# Empty Pipes

### Panning and Zooming with D3v4

• 03 Jul 2016
• |
• javascript
• d3.js
• zooming
• |

All that’s necessary for panning and zooming is a translation [tx, ty] and a scale factor k. When a zoom transform is applied to an element at position [x0, y0], its new position becomes [tx + k × x0, ty + k × y0]. That’s it. Everything else is just sugar and spice on top of this simple transform.

The major difference between zooming in D3v3 and and D3v4 is that the behavior (dealing with events) and the transforms (positioning elements) are more separated. In v3, they used to be part of the behavior whereas in v4, they’re part of the element on which the behavior is called.

To illustrate, let’s plot 4 points. The rest of this post will only deal with data in one dimension. It should be trivial to expand to two dimensions. The points will represent the values 1, 1010, 1020 and 5000:

``````    var xScale = d3.scaleLinear()
.domain([0,5000])
.range([100,500])

var dataPoints = [1,1010,1020,5000];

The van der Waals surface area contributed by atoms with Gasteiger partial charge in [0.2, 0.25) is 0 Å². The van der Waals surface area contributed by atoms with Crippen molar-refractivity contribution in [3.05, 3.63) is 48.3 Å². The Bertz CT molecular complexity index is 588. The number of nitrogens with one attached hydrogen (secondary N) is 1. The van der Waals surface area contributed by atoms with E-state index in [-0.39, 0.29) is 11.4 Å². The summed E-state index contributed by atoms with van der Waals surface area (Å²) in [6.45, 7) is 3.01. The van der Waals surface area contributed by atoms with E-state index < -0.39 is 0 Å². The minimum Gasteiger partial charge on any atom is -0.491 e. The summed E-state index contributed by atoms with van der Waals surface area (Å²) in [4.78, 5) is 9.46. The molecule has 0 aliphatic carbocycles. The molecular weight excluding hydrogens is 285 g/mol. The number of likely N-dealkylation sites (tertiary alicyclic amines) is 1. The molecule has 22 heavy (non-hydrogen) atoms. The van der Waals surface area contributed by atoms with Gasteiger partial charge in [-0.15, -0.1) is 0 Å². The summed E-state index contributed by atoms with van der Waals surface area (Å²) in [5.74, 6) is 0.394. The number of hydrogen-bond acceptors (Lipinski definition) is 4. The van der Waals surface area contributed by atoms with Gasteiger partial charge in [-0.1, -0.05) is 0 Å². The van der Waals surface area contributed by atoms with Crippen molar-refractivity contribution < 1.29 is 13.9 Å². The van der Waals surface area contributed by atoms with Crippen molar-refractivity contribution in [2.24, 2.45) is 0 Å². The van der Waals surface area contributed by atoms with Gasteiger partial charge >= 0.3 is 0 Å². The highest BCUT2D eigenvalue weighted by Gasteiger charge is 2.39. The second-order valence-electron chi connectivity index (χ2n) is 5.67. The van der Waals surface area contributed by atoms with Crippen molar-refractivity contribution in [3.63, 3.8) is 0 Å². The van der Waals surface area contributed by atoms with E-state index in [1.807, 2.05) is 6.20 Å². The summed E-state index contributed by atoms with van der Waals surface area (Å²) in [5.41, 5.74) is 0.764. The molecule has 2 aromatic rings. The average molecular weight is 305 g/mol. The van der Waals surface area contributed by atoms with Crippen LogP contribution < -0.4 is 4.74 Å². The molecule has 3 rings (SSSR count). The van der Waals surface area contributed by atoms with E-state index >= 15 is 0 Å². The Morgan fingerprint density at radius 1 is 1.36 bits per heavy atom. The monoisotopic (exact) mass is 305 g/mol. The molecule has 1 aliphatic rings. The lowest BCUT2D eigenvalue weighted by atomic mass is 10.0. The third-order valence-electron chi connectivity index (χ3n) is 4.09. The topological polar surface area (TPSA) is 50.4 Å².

gMain.selectAll('circle')
.data(dataPoints)
.enter()
.append('circle')
.attr('r', 7)
.attr('cx', function(d) { return xScale(d); });
``````

We can see that two of the points, 1010 and 1020, are virtually on top of each other. Using our `xScale`, we can determine that they’re less than 1 pixel apart.

``````    xScale(1010) //180.8
xScale(1020) //181.6
``````

What if we want to zoom in so that they’re 10 pixels apart? We’ll first need to calculate the scale factor, k:

``````    var k = 10 / (xScale(1020) - xScale(1010))  //~ 12.5
``````

Let’s say we want the point 1010 to be positioned at pixel 200. We need to determine tx such that 200 = tx + k × xScale(1010)

``````    var tx = 200 - k * xScale(1010) //-2600
``````

When we apply this to our plot.

``````    var k = 10 / (xScale(1020) - xScale(1010))
var tx = 200 - k * xScale(1010)
var t = d3.zoomIdentity.translate(tx, 0).scale(k)

gMain.selectAll('circle')
.data(dataPoints)
.enter()
.append('circle')
.attr('r', 7)